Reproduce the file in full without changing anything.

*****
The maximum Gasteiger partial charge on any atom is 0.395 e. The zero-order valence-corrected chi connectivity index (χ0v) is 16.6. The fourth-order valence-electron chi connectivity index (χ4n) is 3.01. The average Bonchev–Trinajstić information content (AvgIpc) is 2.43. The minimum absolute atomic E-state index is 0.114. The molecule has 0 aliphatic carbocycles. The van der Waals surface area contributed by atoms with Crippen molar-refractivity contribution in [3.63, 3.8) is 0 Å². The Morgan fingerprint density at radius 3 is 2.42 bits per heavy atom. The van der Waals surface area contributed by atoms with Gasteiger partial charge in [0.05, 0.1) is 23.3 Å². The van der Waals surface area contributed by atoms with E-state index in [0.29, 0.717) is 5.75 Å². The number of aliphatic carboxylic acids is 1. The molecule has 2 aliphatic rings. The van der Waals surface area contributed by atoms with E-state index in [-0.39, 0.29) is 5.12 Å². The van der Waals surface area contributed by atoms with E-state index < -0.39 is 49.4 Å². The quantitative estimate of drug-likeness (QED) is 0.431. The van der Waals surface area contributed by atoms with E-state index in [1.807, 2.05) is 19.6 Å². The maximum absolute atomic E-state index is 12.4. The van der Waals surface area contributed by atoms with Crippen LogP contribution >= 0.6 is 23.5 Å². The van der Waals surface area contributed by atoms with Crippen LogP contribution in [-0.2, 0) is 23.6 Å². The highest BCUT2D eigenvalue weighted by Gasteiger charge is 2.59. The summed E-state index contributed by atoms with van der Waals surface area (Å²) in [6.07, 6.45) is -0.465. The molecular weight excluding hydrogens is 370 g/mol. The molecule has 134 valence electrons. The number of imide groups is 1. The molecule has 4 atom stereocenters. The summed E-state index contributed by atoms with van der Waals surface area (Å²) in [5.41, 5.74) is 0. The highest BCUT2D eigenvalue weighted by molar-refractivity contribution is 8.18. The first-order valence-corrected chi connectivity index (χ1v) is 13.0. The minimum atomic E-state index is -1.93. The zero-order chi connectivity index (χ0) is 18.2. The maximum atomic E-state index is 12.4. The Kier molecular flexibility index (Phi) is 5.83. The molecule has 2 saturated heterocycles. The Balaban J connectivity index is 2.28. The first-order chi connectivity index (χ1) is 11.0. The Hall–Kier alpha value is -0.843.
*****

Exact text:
The maximum Gasteiger partial charge on any atom is 0.395 e. The zero-order valence-corrected chi connectivity index (χ0v) is 16.6. The fourth-order valence-electron chi connectivity index (χ4n) is 3.01. The average Bonchev–Trinajstić information content (AvgIpc) is 2.43. The minimum absolute atomic E-state index is 0.114. The molecule has 0 aliphatic carbocycles. The van der Waals surface area contributed by atoms with Crippen molar-refractivity contribution in [3.63, 3.8) is 0 Å². The Morgan fingerprint density at radius 3 is 2.42 bits per heavy atom. The van der Waals surface area contributed by atoms with Gasteiger partial charge in [0.05, 0.1) is 23.3 Å². The van der Waals surface area contributed by atoms with E-state index in [0.29, 0.717) is 5.75 Å². The number of aliphatic carboxylic acids is 1. The molecule has 2 aliphatic rings. The van der Waals surface area contributed by atoms with E-state index in [-0.39, 0.29) is 5.12 Å². The van der Waals surface area contributed by atoms with E-state index < -0.39 is 49.4 Å². The quantitative estimate of drug-likeness (QED) is 0.431. The van der Waals surface area contributed by atoms with E-state index in [1.807, 2.05) is 19.6 Å². The maximum absolute atomic E-state index is 12.4. The van der Waals surface area contributed by atoms with Crippen LogP contribution >= 0.6 is 23.5 Å². The van der Waals surface area contributed by atoms with Crippen LogP contribution in [-0.2, 0) is 23.6 Å². The highest BCUT2D eigenvalue weighted by Gasteiger charge is 2.59. The summed E-state index contributed by atoms with van der Waals surface area (Å²) in [6.07, 6.45) is -0.465. The molecular weight excluding hydrogens is 370 g/mol. The molecule has 134 valence electrons. The number of imide groups is 1. The molecule has 4 atom stereocenters. The summed E-state index contributed by atoms with van der Waals surface area (Å²) in [5.41, 5.74) is 0. The highest BCUT2D eigenvalue weighted by molar-refractivity contribution is 8.18. The first-order valence-corrected chi connectivity index (χ1v) is 13.0. The minimum atomic E-state index is -1.93. The zero-order chi connectivity index (χ0) is 18.2. The maximum atomic E-state index is 12.4. The Kier molecular flexibility index (Phi) is 5.83. The molecule has 2 saturated heterocycles. The Balaban J connectivity index is 2.28. The first-order chi connectivity index (χ1) is 11.0. The Hall–Kier alpha value is -0.843.